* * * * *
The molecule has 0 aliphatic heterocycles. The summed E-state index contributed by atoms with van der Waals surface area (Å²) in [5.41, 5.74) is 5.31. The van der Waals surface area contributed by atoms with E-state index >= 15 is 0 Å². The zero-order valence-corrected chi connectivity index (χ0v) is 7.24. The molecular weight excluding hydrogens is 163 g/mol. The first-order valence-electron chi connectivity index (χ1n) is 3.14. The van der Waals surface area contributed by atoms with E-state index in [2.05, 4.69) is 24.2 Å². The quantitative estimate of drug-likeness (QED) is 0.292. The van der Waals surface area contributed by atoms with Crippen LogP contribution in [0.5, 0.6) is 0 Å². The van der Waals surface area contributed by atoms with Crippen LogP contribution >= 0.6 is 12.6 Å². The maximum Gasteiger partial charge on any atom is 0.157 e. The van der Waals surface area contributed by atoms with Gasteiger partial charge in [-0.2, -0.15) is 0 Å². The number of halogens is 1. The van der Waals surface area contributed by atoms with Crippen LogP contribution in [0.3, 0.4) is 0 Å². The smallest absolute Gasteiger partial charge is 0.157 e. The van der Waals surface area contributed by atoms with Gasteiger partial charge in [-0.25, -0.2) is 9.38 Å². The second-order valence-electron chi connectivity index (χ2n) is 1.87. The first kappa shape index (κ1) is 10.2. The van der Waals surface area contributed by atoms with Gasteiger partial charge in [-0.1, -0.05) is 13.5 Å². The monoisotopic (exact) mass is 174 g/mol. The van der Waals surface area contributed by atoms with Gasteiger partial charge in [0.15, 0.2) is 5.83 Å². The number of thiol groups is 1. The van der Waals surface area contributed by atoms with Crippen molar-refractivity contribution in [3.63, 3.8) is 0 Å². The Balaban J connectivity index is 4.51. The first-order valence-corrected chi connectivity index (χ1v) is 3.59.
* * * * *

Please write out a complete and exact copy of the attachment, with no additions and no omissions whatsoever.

The molecule has 0 aliphatic heterocycles. The summed E-state index contributed by atoms with van der Waals surface area (Å²) in [5.41, 5.74) is 5.31. The van der Waals surface area contributed by atoms with E-state index >= 15 is 0 Å². The zero-order valence-corrected chi connectivity index (χ0v) is 7.24. The molecular weight excluding hydrogens is 163 g/mol. The first-order valence-electron chi connectivity index (χ1n) is 3.14. The van der Waals surface area contributed by atoms with E-state index in [2.05, 4.69) is 24.2 Å². The quantitative estimate of drug-likeness (QED) is 0.292. The van der Waals surface area contributed by atoms with Crippen LogP contribution in [0.5, 0.6) is 0 Å². The van der Waals surface area contributed by atoms with Crippen LogP contribution >= 0.6 is 12.6 Å². The maximum Gasteiger partial charge on any atom is 0.157 e. The van der Waals surface area contributed by atoms with Gasteiger partial charge in [-0.2, -0.15) is 0 Å². The number of halogens is 1. The van der Waals surface area contributed by atoms with Crippen LogP contribution in [0.3, 0.4) is 0 Å². The smallest absolute Gasteiger partial charge is 0.157 e. The van der Waals surface area contributed by atoms with Gasteiger partial charge in [-0.25, -0.2) is 9.38 Å². The second-order valence-electron chi connectivity index (χ2n) is 1.87. The first kappa shape index (κ1) is 10.2. The van der Waals surface area contributed by atoms with Gasteiger partial charge in [-0.1, -0.05) is 13.5 Å². The monoisotopic (exact) mass is 174 g/mol. The van der Waals surface area contributed by atoms with Gasteiger partial charge in [0.15, 0.2) is 5.83 Å². The number of thiol groups is 1. The van der Waals surface area contributed by atoms with Crippen molar-refractivity contribution in [3.63, 3.8) is 0 Å². The Balaban J connectivity index is 4.51. The first-order valence-corrected chi connectivity index (χ1v) is 3.59.